And yet, despite the drabness and confusion of its premise, One from the Heart is impossible to look away from. I may not care whether Hank and Frannie get back together at the end (they do, in a move as magical as it is deeply contrived), but I do care about how it feels to see Kinski kicking her legs up inside a life-size martini glass, or looking down at Hank with all the larger-than-life desire of that infamous shot of Joi from Blade Runner 2049.
Frannie doesn’t need to actually go to Bora Bora to experience the fire of a sultry tango with Raul Julia, drenched in honeyed lighting during the closest thing the film has to an actual musical sequence. It’s these singular images, and the aching sincerity in which Coppola presents them to us, that make One from the Heart the kind of orphaned artwork I can’t help but root for.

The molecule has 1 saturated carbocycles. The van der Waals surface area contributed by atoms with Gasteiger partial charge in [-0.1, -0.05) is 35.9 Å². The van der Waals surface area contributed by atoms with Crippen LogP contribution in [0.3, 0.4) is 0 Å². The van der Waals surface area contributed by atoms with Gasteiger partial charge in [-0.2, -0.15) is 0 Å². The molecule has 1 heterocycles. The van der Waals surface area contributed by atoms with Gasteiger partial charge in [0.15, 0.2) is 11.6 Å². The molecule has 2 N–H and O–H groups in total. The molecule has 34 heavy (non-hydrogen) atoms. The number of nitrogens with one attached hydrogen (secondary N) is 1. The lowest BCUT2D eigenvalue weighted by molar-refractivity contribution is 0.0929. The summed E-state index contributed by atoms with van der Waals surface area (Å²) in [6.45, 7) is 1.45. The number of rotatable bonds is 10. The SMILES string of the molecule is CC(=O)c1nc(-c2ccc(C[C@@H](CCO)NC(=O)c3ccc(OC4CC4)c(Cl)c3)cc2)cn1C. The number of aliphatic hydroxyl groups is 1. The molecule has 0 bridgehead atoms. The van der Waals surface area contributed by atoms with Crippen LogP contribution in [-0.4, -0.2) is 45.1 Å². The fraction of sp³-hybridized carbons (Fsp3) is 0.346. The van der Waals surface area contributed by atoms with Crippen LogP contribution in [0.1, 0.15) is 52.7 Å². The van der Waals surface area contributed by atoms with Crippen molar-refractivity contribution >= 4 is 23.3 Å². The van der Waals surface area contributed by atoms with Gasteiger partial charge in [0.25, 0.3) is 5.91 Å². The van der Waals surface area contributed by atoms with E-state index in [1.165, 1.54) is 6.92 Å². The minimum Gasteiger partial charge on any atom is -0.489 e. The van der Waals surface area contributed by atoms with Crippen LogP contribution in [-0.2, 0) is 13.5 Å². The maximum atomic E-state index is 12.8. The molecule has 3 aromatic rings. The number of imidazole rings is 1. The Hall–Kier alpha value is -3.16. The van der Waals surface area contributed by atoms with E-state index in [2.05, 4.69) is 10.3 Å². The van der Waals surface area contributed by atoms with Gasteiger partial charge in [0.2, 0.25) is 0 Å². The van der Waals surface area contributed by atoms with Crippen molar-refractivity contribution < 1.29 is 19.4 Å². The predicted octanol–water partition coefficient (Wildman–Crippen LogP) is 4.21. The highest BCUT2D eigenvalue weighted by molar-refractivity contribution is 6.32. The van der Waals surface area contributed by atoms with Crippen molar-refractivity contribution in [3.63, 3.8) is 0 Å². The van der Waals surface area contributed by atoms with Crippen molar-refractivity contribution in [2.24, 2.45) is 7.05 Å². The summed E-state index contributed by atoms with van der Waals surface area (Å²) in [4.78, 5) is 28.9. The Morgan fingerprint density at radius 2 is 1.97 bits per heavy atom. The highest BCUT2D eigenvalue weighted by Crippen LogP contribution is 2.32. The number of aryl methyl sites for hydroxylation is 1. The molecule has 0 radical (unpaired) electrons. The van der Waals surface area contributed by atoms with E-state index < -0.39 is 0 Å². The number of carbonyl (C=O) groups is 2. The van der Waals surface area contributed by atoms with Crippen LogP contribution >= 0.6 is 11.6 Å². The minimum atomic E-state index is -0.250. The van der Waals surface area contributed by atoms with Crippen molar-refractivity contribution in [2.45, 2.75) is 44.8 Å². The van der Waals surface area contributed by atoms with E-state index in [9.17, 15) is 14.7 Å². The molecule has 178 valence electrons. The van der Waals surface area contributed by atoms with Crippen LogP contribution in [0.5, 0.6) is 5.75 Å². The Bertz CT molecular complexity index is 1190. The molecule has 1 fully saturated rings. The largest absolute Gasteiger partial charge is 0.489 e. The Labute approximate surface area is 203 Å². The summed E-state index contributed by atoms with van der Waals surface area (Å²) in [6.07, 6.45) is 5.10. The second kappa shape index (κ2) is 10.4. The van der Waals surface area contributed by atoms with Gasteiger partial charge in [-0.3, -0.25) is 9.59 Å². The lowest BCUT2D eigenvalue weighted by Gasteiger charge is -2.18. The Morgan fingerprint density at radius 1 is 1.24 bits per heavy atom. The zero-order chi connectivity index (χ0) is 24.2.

Naturally, the film was a disaster: it got poor reviews and made less than a million dollars at the box office upon release. Audiences ran from it like it had bought them a deed for a fixer-upper home on their fifth anniversary, and Zoetrope Studios suffered mightily as a result. Coppola would have to dial back his ambitions and take on more modest, marketable works like The Outsiders, and he’d never regain that sense of cultural supremacy. (There’s a reason most of his money comes from wine now.)
As is, One from the Heart functions best as art installation rather than cinema, a series of god-tier images and sequences underpinning a story and characters we don’t care about very much. But even as our Icarus flies too precariously towards the sun, we can appreciate the gumption and the majesty of that ambitious flight — even if we know what happens afterwards.